An intriguing, varied collection of short fiction
A young and ingratiating assistant to a movie star makes a blunder that puts his boss and a major studio at grave risk. A long-married couple hires an escort for a threesome in order to rejuvenate their relationship. An assistant at a prestigious literary journal reconnects with a middle school frenemy and finds that his carefully constructed world of refinement cannot protect him from his past. A Bush administration lawyer wakes up on an abandoned airplane, trapped in a nightmare of his own making.
In these and other stories, Tom Bissell vividly renders the complex worlds of characters on the brink of artistic and personal crises — writers, video-game developers, actors, and other creative types who see things slightly differently from the rest of us. With its surreal, poignant, and sometimes squirm-inducing stories, Creative Types is a brilliant new offering from one the most versatile and talented writers working in America today.
I’d only read Bissell’s non-fiction before I gave Creative Types and Other Stories a try — specifically, The Disaster Artist and Magic Hours. With hindsight, the latter should have given me an idea of what to expect from this very good collection of stories (there’s some subject overlap). Each story is a snapshot in a character’s life, as they are forced to confront their current situations and question what they want, and even who they are.
I won’t walk through each story in the collection. There are some notable stand-outs for me, though. To get this out of the way: yes, many of the characters in this collection are writers. It’s not an original observation to note that many writers write about writers — often because that’s what they know (this is true for young writers and old). It’s even something Bissell touches upon, in “Love Story, With Cocaine” (an intriguing, weird story about two people brought together by boredom and a fondness for the white stuff):
He misunderstood her confusion as an invitation to explain. “I want to write about interesting people, but the only things I ever write are about writers. When I read books or stories about writers it makes me crazy. It’s like: Again, dude? Seriously? But at a certain point, as a writer, you forget about what having a job and going to work actually feels like. And so you start imagining someone who has no responsibility to anyone but himself. To avoid making him a writer you start coming up with the weirdest imaginable jobs. Which is no better than writing about writers.”
In “My Interview with the Avenger”, a skeptical journalist lands an interview with a vigilante who’s been operating in New York for a few years — swooping in to defend victims of muggings and other crimes. The reporter, Tim Jonah, is not a fan of the Avenger, has criticized him in earlier features, so everyone’s quite surprised when he is approached for an interview. When they meet, however, the Avenger manages to turn the tables on his interviewer, forcing Jonah to examine his own motivations and failure to follow his dreams as a writer. The story didn’t do what I was expecting, but Bissell does a great job of writing about a character being put on the back foot.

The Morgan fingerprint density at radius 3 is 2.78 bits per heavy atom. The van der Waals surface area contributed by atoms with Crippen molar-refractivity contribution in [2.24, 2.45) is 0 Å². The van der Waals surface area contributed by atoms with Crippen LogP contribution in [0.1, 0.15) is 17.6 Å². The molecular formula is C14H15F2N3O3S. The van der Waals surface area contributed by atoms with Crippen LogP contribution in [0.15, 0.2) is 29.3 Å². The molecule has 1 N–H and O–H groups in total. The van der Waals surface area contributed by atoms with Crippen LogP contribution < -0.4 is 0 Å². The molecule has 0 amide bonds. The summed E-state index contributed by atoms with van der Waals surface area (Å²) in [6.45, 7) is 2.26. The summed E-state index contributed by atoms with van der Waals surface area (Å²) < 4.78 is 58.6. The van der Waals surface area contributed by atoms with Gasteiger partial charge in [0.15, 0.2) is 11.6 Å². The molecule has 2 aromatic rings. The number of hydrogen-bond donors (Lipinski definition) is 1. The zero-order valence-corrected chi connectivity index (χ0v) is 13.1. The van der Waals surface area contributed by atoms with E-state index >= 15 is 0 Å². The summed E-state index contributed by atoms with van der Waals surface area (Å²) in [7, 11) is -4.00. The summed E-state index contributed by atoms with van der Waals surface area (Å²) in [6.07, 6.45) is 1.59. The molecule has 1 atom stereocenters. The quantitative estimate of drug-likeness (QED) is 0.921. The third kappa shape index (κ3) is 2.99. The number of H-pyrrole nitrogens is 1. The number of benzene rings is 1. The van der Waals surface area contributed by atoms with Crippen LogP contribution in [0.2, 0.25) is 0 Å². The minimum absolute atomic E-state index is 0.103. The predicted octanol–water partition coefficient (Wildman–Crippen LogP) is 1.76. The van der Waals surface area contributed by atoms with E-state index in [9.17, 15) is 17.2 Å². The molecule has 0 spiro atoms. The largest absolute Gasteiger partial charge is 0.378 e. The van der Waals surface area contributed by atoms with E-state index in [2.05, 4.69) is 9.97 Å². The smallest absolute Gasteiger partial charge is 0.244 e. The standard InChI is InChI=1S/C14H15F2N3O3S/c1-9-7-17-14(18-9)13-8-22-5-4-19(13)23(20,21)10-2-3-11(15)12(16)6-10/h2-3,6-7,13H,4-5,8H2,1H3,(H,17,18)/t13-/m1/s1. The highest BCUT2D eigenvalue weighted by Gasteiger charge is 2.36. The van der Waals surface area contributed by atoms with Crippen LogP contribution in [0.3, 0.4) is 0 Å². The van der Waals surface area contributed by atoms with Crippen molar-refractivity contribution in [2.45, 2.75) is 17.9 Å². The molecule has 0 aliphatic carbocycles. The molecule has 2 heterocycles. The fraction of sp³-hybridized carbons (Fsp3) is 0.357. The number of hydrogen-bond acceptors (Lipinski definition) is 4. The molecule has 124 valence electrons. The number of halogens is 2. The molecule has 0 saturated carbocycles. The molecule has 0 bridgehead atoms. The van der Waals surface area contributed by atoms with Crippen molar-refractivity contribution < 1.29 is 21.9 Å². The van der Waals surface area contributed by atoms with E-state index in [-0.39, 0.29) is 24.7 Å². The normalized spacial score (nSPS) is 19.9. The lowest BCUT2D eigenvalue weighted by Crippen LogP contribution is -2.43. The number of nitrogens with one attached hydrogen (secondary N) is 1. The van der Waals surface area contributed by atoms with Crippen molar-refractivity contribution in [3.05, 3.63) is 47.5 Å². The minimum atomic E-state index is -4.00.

“Punishment” tells the story of New York-based assistant at a prestigious literary journal. (In my mind, I pictured the Lapham Quarterly, which was next door to The Nation when I worked there.) It’s an interesting story about old, lapsed friendship. The protagonist, Mark, is hosting his friend from school for the weekend, who is flying in from Houston. While we wait to meet Steve, Mark reminisces about this friendship, and we learn about how shitty they were as kids. It seems like Mark just went along with Steve’s frankly sociopathic and possible psychopathic pranks. At least Mark is experiencing remorse for his past thuggery, but we quickly learn that Steve has no regrets — now he’s a ‘roided-out gym rat, utterly uninterested in anything beyond his own gratification. It’s an interesting look at interpersonal dynamics, and the ways in which we hold on to past friendships/connections even if they are unhealthy.
One of the most interesting stories, for me, was “The Fifth Category”. The protagonist, “John”, is clearly meant to be John Yoo — George W. Bush’s “torture lawyer”, who wrote the legal finding that would ultimately legalize(ish) “enhanced interrogation techniques” for America’s war against terrorism. He’s on his way home after a conference in Estonia, even though he’s been advised to not travel outside of the United States (there are quite a few countries who have called for his arrest for war crimes). Alternating between his experiences at the conference, and some strange goings-on aboard his flight, it’s a very good, quietly searing indictment of Bush-era policies and the cavalier arrogance of those who enable the administration’s worst policies and actions.
The collection is filled with interesting observations about the characters, people in general, writing (of course), memory, and more. It doesn’t necessarily break the mould, but Bissell is a very good writer. To me, I could see his experience with and talents for journalism coming through: his prose is sparse but evocative, and he does a lot with a little. I could be wrong, but it doesn’t feel like he agonized over crafting “the perfect sentence” — instead, his style is clear, very much like the best journalistic writing. Often I feel impatient with short story collections, or have no difficulty reading one story every now and then. But, with Creative Types, I happily read it through from start to finish.
Very much recommended. I really enjoyed this.
Tom Bissell’s Creative Types and Other Stories is due to be published by Pantheon Books on March 23rd, 2021.
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Review copy received via NetGalley